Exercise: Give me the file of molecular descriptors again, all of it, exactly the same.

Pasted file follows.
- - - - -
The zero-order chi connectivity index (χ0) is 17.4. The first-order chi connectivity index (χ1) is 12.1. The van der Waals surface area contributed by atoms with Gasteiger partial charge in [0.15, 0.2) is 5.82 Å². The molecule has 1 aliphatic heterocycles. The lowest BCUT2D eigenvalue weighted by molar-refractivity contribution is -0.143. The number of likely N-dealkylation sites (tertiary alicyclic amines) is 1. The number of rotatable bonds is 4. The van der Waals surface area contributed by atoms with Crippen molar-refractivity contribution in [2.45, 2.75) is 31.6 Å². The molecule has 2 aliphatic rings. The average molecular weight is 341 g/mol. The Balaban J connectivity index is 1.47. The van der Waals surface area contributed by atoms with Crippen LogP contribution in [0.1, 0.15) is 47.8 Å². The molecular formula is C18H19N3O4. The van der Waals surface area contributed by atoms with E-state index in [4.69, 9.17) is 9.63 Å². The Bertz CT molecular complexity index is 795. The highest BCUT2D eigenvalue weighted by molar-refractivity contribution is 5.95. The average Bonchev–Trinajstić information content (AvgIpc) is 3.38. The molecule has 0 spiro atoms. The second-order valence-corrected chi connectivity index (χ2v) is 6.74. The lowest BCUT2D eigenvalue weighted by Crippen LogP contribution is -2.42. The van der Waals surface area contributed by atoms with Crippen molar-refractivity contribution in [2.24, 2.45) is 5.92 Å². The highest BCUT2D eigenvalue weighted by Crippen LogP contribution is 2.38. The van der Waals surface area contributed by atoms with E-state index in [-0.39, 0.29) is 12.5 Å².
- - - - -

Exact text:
The zero-order chi connectivity index (χ0) is 17.4. The first-order chi connectivity index (χ1) is 12.1. The van der Waals surface area contributed by atoms with Gasteiger partial charge in [0.15, 0.2) is 5.82 Å². The molecule has 1 aliphatic heterocycles. The lowest BCUT2D eigenvalue weighted by molar-refractivity contribution is -0.143. The number of likely N-dealkylation sites (tertiary alicyclic amines) is 1. The number of rotatable bonds is 4. The van der Waals surface area contributed by atoms with Crippen molar-refractivity contribution in [2.45, 2.75) is 31.6 Å². The molecule has 2 aliphatic rings. The average molecular weight is 341 g/mol. The Balaban J connectivity index is 1.47. The van der Waals surface area contributed by atoms with Crippen LogP contribution in [0.1, 0.15) is 47.8 Å². The molecular formula is C18H19N3O4. The van der Waals surface area contributed by atoms with E-state index in [4.69, 9.17) is 9.63 Å². The Bertz CT molecular complexity index is 795. The highest BCUT2D eigenvalue weighted by molar-refractivity contribution is 5.95. The average Bonchev–Trinajstić information content (AvgIpc) is 3.38. The molecule has 0 spiro atoms. The second-order valence-corrected chi connectivity index (χ2v) is 6.74. The lowest BCUT2D eigenvalue weighted by Crippen LogP contribution is -2.42. The van der Waals surface area contributed by atoms with Crippen molar-refractivity contribution in [2.24, 2.45) is 5.92 Å². The highest BCUT2D eigenvalue weighted by Crippen LogP contribution is 2.38. The van der Waals surface area contributed by atoms with E-state index in [-0.39, 0.29) is 12.5 Å².